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Graduate school is accessible, affordable for everyone

Saturday, April 19, 2008 | 10:00 a.m. CDT; updated 6:48 p.m. CDT, Saturday, July 19, 2008

Many people think that graduate education is too expensive or that the classes are too rigorous. Yet, each year, thousands of Missourians go back to school to earn an advanced degree, seek specialized training or take a single class to learn something new. Graduate education touches the lives of all Missourians, regardless of educational backgrounds and interests, and as graduate education improves our lives, it also offers tremendous opportunities for individuals to pursue their dreams. Graduate education is affordable, accessible and affects all of us every day.

For example, the nurse who treats you when you’re sick has a master’s degree in nursing or was taught by someone with a master’s degree or doctorate in the field. Although the “Preparing to Care” initiative championed by UM System Vice President Gordon Lamb has stalled in the legislature, the program provides a blueprint of what graduate education can do for citizens across our state. The initiative depends on a wide variety of graduate programs, including nursing, public health, health informatics and nutrition.

Public health is only one of the broad areas fueled by graduate education. Our economic development has resulted, in large part, from the hard work of people with advanced degrees in business and economics. Our safe and plentiful food supply depends on the hard work of farmers working with the scientists in various agricultural fields, including plant sciences, animal sciences, natural resources, biological sciences and agricultural economics.

Many of our children’s teachers have master’s degrees, whether in education or other subject areas. The people who manage their curricula and organize their schools usually hold doctoral degrees as they develop the best methods of helping students learn. Band directors often hold a master’s in music education, and school counselors might have a master’s or doctoral degree in school psychology.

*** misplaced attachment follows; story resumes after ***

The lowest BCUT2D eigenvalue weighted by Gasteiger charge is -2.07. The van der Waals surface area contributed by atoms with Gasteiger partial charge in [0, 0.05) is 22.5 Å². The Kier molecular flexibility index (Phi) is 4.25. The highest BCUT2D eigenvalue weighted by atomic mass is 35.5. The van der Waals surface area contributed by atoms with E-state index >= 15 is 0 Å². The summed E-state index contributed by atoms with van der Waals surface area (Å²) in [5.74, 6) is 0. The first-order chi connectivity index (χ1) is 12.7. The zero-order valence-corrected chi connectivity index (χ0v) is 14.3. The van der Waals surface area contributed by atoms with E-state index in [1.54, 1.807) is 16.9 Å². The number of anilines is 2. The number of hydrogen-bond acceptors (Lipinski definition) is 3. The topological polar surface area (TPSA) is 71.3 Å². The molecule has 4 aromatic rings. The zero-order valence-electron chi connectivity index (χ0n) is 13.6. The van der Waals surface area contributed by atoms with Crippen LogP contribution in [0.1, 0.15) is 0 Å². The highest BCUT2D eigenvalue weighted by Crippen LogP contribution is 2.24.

The engineers who build our bridges and roads and ensure that we have light and water either have advanced degrees or were taught in their undergraduate programs by those who do.

Biologists, chemists and physicists with advanced degrees have allowed us to understand and shape the world we live in in innumerable ways.

Philosophers and historians help us understand that world.

Indeed, many of the editors and writers who produce the newspaper you are holding in your hands were taught in journalism schools that convey advanced degrees and rely on the expertise of those who have pursued advanced knowledge through practice and research.

The most well-known graduate programs of study are master’s and doctoral degrees, but many variations exist, including specialized master’s degrees in engineering, nursing, business, social work, public affairs, education and library science. All of these degrees ensure that our college professors know their stuff and bring federal dollars and grants from foundations home to Missouri to pursue research that will find its way — sooner or later — into the daily lives of our citizens.

Overall, there are more than 900 graduate programs offered by Missouri’s public and independent institutions, including 75 that involve collaboration among institutions. In comparison to other institutions nationally, Missouri’s institutions are producing more of the master’s and doctoral degrees in our country and those are high-achieving people whose presence in Missouri has enhanced our quality of life. For the academic year 2003-2004, Missouri’s students earned 17,518 master’s and doctoral degrees, an increase of 58 percent over 1994-1995. Nationally, there was a 33 percent increase in the awarding of graduate and professional degrees.

But don’t feel you need to sign up for four to six years of intensive full-time doctoral study to participate in graduate education. Many of Missouri’s colleges and universities offer certificate programs that provide focused educational experiences in specific topics. At the end of their programs, usually just a few weeks, students receive a credential for their work.

Governor Matt Blunt has proclaimed this week as Missouri’s third “Graduate Education Week.” A number of our state’s institutions of higher education have put together a program of events highlighting the many contributions of graduate education to the state’s economic, social, cultural and medical well-being. You can see what is going on in your neck of the woods through the Web site we have put together to organize events for Graduate Education Week 2008: www. gradedweek.org

Graduate education is both more affordable and more accessible that you may have imagined. We invite you to peruse our Graduate Education Week Web site and find a program that might be of interest to you. And we invite you to explore our Web sites, which provide a window into the myriad of offerings our state’s colleges and universities provide.

George Justice is associate dean of the MU Graduate School.


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